5 Social Media Sites That Grandparents Should Know

Cyberspace Hangouts That Your Grandchildren May Use

Your grandchildren may have never lived in a world without social media. If they are teenagers or younger, they are younger than the first social media sites. Grandparents are a different story. Most of us have lived the majority of our lives without the ability to link up online.

The generations also tend to share online in radically different ways, and with a different level of enthusiasm. Grandparents are often much less enamored of the whole social media phenomenon.

Still, grandparents should know something about the most popular sites. After all, if learning how to Snapchat or tweet will bring us closer to our grandchildren, most of us are all in!



Senior woman and her grandson (8-9) using laptop

Marcel Steger / Getty Images

Sometimes referred to as the new Facebook, Instagram has become immensely popular with the younger set. It began in 2010 as a simple app for sharing photos on mobile devices and gained fans by offering a variety of photo filters. It has since added features, such as the ability to post videos, but remains a primarily visual medium.

Some people, notably young people, have switched to Instagram from Facebook to avoid the political posts, game notifications, and hacking that have plagued that platform in recent years. 

Of all social media platforms, grandparents should be on Instagram, as this is where their grandchildren are most likely to be.

You must have an account in order to use Instagram, but you don't have to post unless you want to. Although you can view Instagram posts on your computer, you can post only from a mobile device. You can make Instagram an intimate experience by following only family and close friends, or you can use the search feature to find celebrities or interesting accounts to follow.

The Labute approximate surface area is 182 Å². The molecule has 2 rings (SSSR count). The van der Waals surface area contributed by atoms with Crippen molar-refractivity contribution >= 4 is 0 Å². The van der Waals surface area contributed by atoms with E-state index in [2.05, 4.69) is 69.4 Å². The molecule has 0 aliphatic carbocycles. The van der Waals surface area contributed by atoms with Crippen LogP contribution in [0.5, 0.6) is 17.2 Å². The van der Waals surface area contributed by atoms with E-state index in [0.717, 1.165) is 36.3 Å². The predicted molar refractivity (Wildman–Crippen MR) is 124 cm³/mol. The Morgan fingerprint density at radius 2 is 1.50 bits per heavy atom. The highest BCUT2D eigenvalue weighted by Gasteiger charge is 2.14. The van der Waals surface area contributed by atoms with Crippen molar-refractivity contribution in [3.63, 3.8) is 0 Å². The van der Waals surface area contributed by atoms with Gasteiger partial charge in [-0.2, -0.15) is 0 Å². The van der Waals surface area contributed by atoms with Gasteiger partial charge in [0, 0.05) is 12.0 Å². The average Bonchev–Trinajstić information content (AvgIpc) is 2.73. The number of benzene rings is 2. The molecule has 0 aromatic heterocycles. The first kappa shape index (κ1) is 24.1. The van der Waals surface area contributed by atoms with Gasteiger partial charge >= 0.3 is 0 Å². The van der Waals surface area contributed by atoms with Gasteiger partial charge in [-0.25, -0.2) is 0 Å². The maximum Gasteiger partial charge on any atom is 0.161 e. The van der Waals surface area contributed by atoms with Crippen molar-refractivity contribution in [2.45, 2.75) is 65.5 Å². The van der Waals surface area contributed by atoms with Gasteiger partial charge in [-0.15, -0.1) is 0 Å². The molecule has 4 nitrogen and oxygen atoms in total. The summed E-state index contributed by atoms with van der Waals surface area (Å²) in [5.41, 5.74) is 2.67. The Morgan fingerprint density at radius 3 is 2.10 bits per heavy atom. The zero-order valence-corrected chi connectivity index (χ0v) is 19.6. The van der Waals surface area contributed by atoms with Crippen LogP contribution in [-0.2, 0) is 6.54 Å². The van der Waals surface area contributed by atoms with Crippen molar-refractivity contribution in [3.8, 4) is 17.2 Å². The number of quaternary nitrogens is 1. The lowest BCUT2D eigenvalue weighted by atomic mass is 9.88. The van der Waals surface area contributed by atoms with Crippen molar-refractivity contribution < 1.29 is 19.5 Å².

Snapchat had a bit of a rocky beginning. Its gimmick — texts and images that disappear after a few seconds — gained it a reputation as a sexting app. It was, however, an immediate hit with teens. (Users must be at least 13.)

Snapchat fans like the ability to send images and messages to friends without posting them to a public platform and without worrying that they will live forever in cyberspace. Today lots of responsible adults use Snapchat, but here's the rub: Not many of them are over 35.

Part of the problem is that many older users find Snapchat hard to master. There's almost no text, just icons, and you navigate the app primarily by swiping and pinching the screen.

This is an app for mobile devices only, and youngsters who have grown up with hand-held devices usually have no problem feeling their way around the program. Older people aren't quite so comfortable with its design.

The latest innovation to cause a commotion is Snap Maps, a location feature that shows users where their friends are. Snap Maps is easily turned off, but it still has some parents worried about further erosion of their kids' privacy.